How to Plant a Meadow Garden

Categories: Grow, How-To, Archive

We’ve always been enchanted by meadow gardens - the wild, spontaneous quality speaks to a sweet nostalgia for childhood summers spent running barefoot through the flowers and grass. Angela Trucks, our exterior design specialist at Westport, feels the same way, telling us that “while each type of garden has its appeal for me, the meadow gives a wistful, sun-filled, insect buzzing kind of feeling.” She’s so taken with meadow gardening that she gave a talk on the topic at our Westport location, and was generous enough to share the highlights with us here. Read on for Angela’s tips on planting a meadow garden yourself.

1. It’s pretty, but not easy. A lush meadow garden may look effortless, but Angela is quick to point out that they’re actually quite labor-intensive and time-consuming, saying “they take years to construct. Even if your proposed meadow will be in a relatively small area, the soil must be totally cleared of all vegetation before installing plants. This task alone can take two years, and is not for the faint-hearted, so the do-it-yourself-er should be an experienced gardener.”

2. Ready for removal? There are a number of methods you can use to prepare an area for a meadow, but no matter which method you use, Angela stresses the importance of completely clearing the area not just of the living vegetation but of any weed seed still in the soil. You need a blank slate!

Scalping: This involves cutting back all vegetation to the ground over the course of a couple of years until it stops growing.

Solarizing: Here, you cover the current garden with black plastic to “burn” the garden - this could be completed in eight weeks if the vegetation is annual, possibly two years if it’s perennial.

Smothering: Using fibers like newspaper, carpet liners, straw, or cooked hay to cover and essentially suffocate the existing vegetation. This method takes about a year.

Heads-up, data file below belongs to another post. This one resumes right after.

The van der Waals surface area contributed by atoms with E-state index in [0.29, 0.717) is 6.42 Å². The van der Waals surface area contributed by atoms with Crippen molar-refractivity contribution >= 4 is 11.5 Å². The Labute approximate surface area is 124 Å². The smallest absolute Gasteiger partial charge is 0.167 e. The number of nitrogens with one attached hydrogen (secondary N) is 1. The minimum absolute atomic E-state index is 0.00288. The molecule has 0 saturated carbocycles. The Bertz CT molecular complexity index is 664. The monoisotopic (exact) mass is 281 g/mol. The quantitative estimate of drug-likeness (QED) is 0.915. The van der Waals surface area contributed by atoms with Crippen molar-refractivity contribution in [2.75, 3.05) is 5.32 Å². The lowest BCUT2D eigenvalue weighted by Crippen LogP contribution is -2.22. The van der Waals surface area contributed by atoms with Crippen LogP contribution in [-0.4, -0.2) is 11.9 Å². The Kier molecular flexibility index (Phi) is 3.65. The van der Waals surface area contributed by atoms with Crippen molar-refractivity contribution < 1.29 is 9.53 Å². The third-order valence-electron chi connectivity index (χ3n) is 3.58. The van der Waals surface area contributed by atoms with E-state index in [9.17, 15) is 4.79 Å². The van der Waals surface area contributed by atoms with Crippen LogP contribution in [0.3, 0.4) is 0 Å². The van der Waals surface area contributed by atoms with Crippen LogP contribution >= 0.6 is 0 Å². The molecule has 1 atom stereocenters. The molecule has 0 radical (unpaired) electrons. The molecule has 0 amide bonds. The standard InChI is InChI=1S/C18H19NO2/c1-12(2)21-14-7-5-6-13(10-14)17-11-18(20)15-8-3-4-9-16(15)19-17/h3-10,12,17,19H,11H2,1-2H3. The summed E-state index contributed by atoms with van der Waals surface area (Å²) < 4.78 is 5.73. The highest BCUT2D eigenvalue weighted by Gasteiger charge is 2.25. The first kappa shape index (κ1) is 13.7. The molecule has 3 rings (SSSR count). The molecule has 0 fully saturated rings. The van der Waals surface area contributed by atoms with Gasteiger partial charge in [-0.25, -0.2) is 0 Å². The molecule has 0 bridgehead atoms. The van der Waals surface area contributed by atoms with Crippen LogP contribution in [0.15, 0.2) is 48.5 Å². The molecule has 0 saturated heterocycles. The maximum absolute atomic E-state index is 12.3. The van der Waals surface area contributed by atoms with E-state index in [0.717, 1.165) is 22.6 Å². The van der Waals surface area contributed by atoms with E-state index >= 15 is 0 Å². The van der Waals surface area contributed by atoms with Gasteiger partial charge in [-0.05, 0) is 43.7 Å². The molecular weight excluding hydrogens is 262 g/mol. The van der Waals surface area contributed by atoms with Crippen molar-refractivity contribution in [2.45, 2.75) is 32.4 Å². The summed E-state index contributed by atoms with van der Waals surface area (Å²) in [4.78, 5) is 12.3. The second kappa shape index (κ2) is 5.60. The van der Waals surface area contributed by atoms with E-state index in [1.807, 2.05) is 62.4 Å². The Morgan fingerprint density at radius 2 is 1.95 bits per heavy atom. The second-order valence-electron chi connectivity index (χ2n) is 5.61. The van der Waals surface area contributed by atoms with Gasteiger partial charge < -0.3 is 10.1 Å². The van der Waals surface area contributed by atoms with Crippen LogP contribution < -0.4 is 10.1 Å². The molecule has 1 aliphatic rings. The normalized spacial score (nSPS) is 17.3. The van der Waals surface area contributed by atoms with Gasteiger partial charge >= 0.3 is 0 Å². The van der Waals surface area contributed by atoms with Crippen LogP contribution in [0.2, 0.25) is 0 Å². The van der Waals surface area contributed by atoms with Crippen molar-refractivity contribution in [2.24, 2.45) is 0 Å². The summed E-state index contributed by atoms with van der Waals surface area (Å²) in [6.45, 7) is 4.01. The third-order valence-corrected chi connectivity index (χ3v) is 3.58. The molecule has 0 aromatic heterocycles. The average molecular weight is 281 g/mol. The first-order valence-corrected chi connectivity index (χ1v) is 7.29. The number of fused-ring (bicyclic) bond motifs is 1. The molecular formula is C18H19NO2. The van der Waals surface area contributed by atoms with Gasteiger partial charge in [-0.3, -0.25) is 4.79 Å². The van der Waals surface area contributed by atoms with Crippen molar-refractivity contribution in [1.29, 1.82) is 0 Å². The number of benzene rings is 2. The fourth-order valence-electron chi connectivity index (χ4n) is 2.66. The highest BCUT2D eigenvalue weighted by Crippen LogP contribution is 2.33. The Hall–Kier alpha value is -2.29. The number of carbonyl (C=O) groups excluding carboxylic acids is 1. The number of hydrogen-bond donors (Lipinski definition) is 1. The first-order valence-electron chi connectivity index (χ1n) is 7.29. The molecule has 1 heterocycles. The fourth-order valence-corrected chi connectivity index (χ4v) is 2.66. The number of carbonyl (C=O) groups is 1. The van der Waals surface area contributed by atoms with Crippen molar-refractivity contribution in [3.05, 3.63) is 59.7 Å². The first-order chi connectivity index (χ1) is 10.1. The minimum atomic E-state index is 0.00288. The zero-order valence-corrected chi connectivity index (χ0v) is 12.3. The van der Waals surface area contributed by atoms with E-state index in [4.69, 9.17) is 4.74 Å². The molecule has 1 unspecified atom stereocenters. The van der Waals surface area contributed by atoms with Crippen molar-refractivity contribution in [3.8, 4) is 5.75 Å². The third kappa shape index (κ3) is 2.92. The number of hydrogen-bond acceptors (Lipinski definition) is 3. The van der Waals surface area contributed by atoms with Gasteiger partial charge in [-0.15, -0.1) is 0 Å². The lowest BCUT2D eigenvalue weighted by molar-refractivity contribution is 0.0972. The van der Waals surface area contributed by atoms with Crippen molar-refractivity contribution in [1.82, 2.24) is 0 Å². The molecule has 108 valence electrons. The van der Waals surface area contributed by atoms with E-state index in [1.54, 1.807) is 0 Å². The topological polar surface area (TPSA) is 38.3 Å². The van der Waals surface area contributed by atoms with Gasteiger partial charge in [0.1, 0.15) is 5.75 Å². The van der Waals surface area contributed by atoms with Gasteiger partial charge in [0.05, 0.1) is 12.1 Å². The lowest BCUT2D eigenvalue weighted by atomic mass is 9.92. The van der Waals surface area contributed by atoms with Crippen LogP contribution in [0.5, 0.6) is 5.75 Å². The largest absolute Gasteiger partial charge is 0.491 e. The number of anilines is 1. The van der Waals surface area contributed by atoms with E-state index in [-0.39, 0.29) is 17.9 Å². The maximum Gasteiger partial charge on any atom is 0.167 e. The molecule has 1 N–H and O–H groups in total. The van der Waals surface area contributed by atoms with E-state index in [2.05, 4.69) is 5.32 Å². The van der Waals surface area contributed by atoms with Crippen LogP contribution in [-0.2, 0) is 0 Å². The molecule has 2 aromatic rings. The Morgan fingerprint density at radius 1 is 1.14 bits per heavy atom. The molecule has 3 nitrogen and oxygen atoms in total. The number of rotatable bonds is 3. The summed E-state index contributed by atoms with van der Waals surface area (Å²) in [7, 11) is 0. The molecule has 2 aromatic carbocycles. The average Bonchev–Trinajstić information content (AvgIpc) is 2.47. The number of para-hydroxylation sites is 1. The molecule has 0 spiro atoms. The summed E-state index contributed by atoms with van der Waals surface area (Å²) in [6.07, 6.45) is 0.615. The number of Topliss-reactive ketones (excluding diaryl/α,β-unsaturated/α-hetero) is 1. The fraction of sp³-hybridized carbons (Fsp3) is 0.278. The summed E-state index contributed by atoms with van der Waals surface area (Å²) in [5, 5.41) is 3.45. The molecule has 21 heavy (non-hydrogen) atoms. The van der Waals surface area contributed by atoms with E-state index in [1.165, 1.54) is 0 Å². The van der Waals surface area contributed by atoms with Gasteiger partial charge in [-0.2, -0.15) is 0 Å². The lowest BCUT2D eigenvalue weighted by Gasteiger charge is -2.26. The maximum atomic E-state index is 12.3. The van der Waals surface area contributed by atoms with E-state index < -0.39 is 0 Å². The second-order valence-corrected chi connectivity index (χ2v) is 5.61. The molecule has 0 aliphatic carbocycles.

Herbicides: Used at designers’ discretion, of course, but if the proposed area is very large (i.e. many acres), it might be the most efficacious way to go and shouldn’t affect your meadow once it’s planted.

3. Prepare your soil - or actually - don’t. “As opposed to a perennial bed, meadow soil is not amended to suit the proposed plants. Rather, the plants are selected to suit the soil composition. A soil test is absolutely necessary to understand which plants will thrive in your garden,” Angela advises. Many meadow grasses and flowers actually prefer bad soil, so there's no need to add amendments to your garden.

4. Select your plants. A classic meadow is a combination of grasses and forbs (flowering perennials, annuals or biennials). Whatever you choose, make sure the selections are native (again, the reason for a soil test before you plant anything!). If the area is very large, the designer may opt for plugs, but usually a general broadcast of seeds is the method for planting.

5. Maintain your meadow. Mowing is a necessity to an established meadow, and whether that’s once or twice a year is dependent on the selected plants. Mowing gives all the plants (particularly flowering) an equal opportunity for sunlight, as grasses tend to be more competitive and can eventually crowd out the forbs. Plus, you may want to mow down a pathway or two so you and your garden’s visitors can enjoy the meadow up close.

Angela reminds that “if all this is too much for the average gardener, there are many plants we carry regularly at terrain that can give the perennial border a meadow look. Grasses mixed with echinacea, artemesias, salvias-particularly petrovskias, non-flowering hibiscus, liatris, monarda, gomphrena, and verbena bonariensis can give that same feeling. The key is to include a number of grasses to give that naturalistic, un-contrived feeling.”

It may sound like a daunting task, but Angela maintains the work is worth it. “Take away the boxwood and hydrangea and embrace your wild side. That is the essence of a meadow. After all, no one designs better than nature!”

If you’re interested in a meadow garden (or some variation thereof!), don’t hesitate to visit your local terrain nursery  for expert opinions and the necessary tools!

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